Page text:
Photographs by Sean Gold
February 26, 2013-March 22, 2013
Note: Sean Gold's reception Horn Pond has been cancelled for Tues 3-19 due to the weather.
Horn Pond in Woburn, MA. has been influential in Sean Gold’s life and evolution as a photographer.
After moving from the city to the suburbs in third grade, Horn Pond became his refuge. More than a decade later, he would roam the woods near the pond taking pictures. After he became a professional photographer, he returned to the pond to measure his photographic achievements.
A series of his photographs, Horn Pond, is featured at the Griffin Museum at Aberjona River Gallery in Winchester, MA, February 26 through April 22. A reception with the artist is March 19, 6-7:30 p.m.
“Horn Pond was my training ground, from novice to professional,” says Gold. “It is the place I went when I felt inspired to create, or to just do anything other than what I was doing. It was there that I learned first hand that you need a higher shutter speed if you are going to catch that Great Blue Heron going for a fish, or a small aperture to make sure that whole scene, from one end of the pond to the other, is in focus.
“These images tell, or rather show, that story,” he adds. “This is part of my evolution, from my compositions, to my subject matter, to my processing. And as they say in science, for it to be a viable experiment there must be only one variable and that was my knowledge and passion.”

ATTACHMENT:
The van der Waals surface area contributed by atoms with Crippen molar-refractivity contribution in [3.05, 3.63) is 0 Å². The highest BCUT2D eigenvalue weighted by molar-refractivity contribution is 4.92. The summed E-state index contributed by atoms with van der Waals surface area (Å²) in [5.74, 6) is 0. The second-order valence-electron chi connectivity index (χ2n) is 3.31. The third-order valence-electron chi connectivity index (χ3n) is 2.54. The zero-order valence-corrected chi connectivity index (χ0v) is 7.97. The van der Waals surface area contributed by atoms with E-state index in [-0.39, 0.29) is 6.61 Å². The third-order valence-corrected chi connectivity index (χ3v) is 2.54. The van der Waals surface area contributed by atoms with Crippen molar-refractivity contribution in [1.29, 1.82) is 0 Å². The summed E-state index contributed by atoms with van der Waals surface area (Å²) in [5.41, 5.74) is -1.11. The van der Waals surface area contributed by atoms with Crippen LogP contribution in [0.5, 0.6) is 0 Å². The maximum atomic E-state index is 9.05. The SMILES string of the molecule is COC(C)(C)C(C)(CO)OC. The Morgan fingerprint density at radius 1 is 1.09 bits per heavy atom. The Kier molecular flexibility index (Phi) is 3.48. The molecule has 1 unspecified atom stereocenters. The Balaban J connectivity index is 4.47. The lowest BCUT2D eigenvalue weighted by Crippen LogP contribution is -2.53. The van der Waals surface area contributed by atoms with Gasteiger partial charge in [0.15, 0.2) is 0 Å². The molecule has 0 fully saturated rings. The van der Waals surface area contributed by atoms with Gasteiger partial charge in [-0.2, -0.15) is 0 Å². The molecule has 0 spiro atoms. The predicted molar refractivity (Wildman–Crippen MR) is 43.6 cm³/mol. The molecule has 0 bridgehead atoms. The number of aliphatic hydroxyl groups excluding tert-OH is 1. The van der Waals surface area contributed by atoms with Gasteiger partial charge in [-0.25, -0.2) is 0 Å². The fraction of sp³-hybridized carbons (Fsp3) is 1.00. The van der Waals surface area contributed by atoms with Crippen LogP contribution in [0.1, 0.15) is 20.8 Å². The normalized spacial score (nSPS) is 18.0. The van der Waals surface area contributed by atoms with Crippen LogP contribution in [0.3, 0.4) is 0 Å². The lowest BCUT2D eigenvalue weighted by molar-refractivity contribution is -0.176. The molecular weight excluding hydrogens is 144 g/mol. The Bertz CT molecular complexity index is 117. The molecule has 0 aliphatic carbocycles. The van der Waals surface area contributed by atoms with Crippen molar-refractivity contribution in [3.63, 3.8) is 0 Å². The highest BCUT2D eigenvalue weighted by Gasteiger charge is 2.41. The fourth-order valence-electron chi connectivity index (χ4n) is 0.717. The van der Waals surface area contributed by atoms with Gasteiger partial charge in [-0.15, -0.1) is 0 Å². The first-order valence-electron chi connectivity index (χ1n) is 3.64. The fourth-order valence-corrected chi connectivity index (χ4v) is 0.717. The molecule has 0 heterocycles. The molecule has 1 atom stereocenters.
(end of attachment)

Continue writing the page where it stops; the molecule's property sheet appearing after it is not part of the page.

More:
Gold is a professional photographer from Boston. He began with photographing landscapes, and shortly after added wildlife. He recently has started photographing people.
Together with photographer David Gartner, he shot the images for an architectural book celebrating the 15th anniversary of Sunny Isles, FLA, A Source of Community Pride –The Architecture of Sunny Isles Beach.
Senior/Family Sunday with Sean Gold
At the Griffin Museum
March 10, 3 PM
Admission is FREE and open to all. Please RSVP to the Griffin, 781-729-1158. Senior/Family Sunday is sponsored in part by Salter Healthcare, New Horizons, EnKa Society, and the Mount Vernon House.